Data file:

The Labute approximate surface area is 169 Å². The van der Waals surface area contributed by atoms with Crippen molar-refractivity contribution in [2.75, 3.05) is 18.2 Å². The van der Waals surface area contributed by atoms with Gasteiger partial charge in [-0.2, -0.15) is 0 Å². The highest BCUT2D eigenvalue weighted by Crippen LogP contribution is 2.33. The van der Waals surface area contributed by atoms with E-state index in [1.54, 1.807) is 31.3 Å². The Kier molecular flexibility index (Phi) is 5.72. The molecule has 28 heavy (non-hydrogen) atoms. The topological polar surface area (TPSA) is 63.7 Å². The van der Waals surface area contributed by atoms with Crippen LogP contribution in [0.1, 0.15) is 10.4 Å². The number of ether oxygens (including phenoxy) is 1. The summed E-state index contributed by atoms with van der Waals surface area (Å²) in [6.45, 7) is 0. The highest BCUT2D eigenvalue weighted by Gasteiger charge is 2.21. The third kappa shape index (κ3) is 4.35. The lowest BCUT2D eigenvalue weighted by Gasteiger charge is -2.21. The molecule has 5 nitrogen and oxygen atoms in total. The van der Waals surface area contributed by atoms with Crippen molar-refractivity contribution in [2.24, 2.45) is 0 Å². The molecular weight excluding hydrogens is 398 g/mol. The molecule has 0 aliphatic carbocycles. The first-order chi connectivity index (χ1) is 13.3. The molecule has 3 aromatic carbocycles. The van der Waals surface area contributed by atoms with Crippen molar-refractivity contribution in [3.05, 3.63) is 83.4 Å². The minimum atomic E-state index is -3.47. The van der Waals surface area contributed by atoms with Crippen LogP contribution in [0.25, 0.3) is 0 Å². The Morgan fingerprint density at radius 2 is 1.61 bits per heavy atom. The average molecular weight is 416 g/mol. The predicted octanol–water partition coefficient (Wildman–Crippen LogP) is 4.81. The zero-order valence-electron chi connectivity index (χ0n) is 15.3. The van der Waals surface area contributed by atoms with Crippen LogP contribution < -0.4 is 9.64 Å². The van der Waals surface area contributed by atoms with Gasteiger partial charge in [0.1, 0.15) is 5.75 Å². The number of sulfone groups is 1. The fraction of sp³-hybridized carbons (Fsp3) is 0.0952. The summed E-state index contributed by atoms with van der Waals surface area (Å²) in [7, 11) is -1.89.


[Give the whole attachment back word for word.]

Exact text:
The Labute approximate surface area is 169 Å². The van der Waals surface area contributed by atoms with Crippen molar-refractivity contribution in [2.75, 3.05) is 18.2 Å². The van der Waals surface area contributed by atoms with Gasteiger partial charge in [-0.2, -0.15) is 0 Å². The highest BCUT2D eigenvalue weighted by Crippen LogP contribution is 2.33. The van der Waals surface area contributed by atoms with E-state index in [1.54, 1.807) is 31.3 Å². The Kier molecular flexibility index (Phi) is 5.72. The molecule has 28 heavy (non-hydrogen) atoms. The topological polar surface area (TPSA) is 63.7 Å². The van der Waals surface area contributed by atoms with Crippen LogP contribution in [0.1, 0.15) is 10.4 Å². The number of ether oxygens (including phenoxy) is 1. The summed E-state index contributed by atoms with van der Waals surface area (Å²) in [6.45, 7) is 0. The highest BCUT2D eigenvalue weighted by Gasteiger charge is 2.21. The third kappa shape index (κ3) is 4.35. The lowest BCUT2D eigenvalue weighted by Gasteiger charge is -2.21. The molecule has 5 nitrogen and oxygen atoms in total. The van der Waals surface area contributed by atoms with Crippen molar-refractivity contribution in [2.24, 2.45) is 0 Å². The molecular weight excluding hydrogens is 398 g/mol. The molecule has 0 aliphatic carbocycles. The first-order chi connectivity index (χ1) is 13.3. The molecule has 3 aromatic carbocycles. The van der Waals surface area contributed by atoms with Crippen molar-refractivity contribution in [3.05, 3.63) is 83.4 Å². The minimum atomic E-state index is -3.47. The van der Waals surface area contributed by atoms with Crippen LogP contribution in [0.25, 0.3) is 0 Å². The Morgan fingerprint density at radius 2 is 1.61 bits per heavy atom. The average molecular weight is 416 g/mol. The predicted octanol–water partition coefficient (Wildman–Crippen LogP) is 4.81. The zero-order valence-electron chi connectivity index (χ0n) is 15.3. The van der Waals surface area contributed by atoms with Crippen LogP contribution < -0.4 is 9.64 Å². The van der Waals surface area contributed by atoms with Gasteiger partial charge in [0.1, 0.15) is 5.75 Å². The number of sulfone groups is 1. The fraction of sp³-hybridized carbons (Fsp3) is 0.0952. The summed E-state index contributed by atoms with van der Waals surface area (Å²) in [7, 11) is -1.89.